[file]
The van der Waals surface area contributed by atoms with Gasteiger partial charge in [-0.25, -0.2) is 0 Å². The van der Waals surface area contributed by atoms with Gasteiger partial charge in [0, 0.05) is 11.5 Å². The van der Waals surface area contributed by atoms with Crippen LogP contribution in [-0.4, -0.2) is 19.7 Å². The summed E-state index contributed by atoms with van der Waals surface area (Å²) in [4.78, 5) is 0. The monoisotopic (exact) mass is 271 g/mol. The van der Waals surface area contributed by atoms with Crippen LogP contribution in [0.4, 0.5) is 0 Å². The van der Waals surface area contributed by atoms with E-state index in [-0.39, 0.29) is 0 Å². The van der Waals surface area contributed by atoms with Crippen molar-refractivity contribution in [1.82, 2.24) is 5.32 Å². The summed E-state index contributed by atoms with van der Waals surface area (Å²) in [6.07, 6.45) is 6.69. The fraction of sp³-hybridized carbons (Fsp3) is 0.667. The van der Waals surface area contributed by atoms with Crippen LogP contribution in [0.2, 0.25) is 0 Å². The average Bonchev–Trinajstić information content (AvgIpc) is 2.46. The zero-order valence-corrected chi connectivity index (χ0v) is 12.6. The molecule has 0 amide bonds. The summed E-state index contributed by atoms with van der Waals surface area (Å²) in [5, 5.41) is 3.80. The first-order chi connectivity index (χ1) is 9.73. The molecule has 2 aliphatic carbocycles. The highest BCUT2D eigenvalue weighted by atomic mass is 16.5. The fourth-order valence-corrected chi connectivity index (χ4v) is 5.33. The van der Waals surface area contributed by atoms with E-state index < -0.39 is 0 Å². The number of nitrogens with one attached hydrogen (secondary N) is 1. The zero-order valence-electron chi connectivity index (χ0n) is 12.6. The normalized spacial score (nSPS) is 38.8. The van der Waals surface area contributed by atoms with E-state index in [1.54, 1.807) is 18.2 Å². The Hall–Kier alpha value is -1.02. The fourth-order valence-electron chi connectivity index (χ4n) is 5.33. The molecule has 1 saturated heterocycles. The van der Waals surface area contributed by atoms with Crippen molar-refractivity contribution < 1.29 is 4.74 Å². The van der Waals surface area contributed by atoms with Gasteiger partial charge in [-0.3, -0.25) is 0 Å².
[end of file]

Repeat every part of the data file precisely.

The van der Waals surface area contributed by atoms with Gasteiger partial charge in [-0.25, -0.2) is 0 Å². The van der Waals surface area contributed by atoms with Gasteiger partial charge in [0, 0.05) is 11.5 Å². The van der Waals surface area contributed by atoms with Crippen LogP contribution in [-0.4, -0.2) is 19.7 Å². The summed E-state index contributed by atoms with van der Waals surface area (Å²) in [4.78, 5) is 0. The monoisotopic (exact) mass is 271 g/mol. The van der Waals surface area contributed by atoms with Crippen LogP contribution in [0.4, 0.5) is 0 Å². The van der Waals surface area contributed by atoms with E-state index in [-0.39, 0.29) is 0 Å². The van der Waals surface area contributed by atoms with Crippen molar-refractivity contribution in [1.82, 2.24) is 5.32 Å². The summed E-state index contributed by atoms with van der Waals surface area (Å²) in [6.07, 6.45) is 6.69. The fraction of sp³-hybridized carbons (Fsp3) is 0.667. The van der Waals surface area contributed by atoms with Crippen LogP contribution in [0.2, 0.25) is 0 Å². The average Bonchev–Trinajstić information content (AvgIpc) is 2.46. The zero-order valence-corrected chi connectivity index (χ0v) is 12.6. The molecule has 0 amide bonds. The summed E-state index contributed by atoms with van der Waals surface area (Å²) in [5, 5.41) is 3.80. The first-order chi connectivity index (χ1) is 9.73. The molecule has 2 aliphatic carbocycles. The highest BCUT2D eigenvalue weighted by atomic mass is 16.5. The fourth-order valence-corrected chi connectivity index (χ4v) is 5.33. The van der Waals surface area contributed by atoms with E-state index < -0.39 is 0 Å². The number of nitrogens with one attached hydrogen (secondary N) is 1. The zero-order valence-electron chi connectivity index (χ0n) is 12.6. The normalized spacial score (nSPS) is 38.8. The van der Waals surface area contributed by atoms with E-state index in [1.54, 1.807) is 18.2 Å². The Hall–Kier alpha value is -1.02. The fourth-order valence-electron chi connectivity index (χ4n) is 5.33. The molecule has 1 saturated heterocycles. The van der Waals surface area contributed by atoms with Crippen molar-refractivity contribution < 1.29 is 4.74 Å². The van der Waals surface area contributed by atoms with Gasteiger partial charge in [-0.3, -0.25) is 0 Å².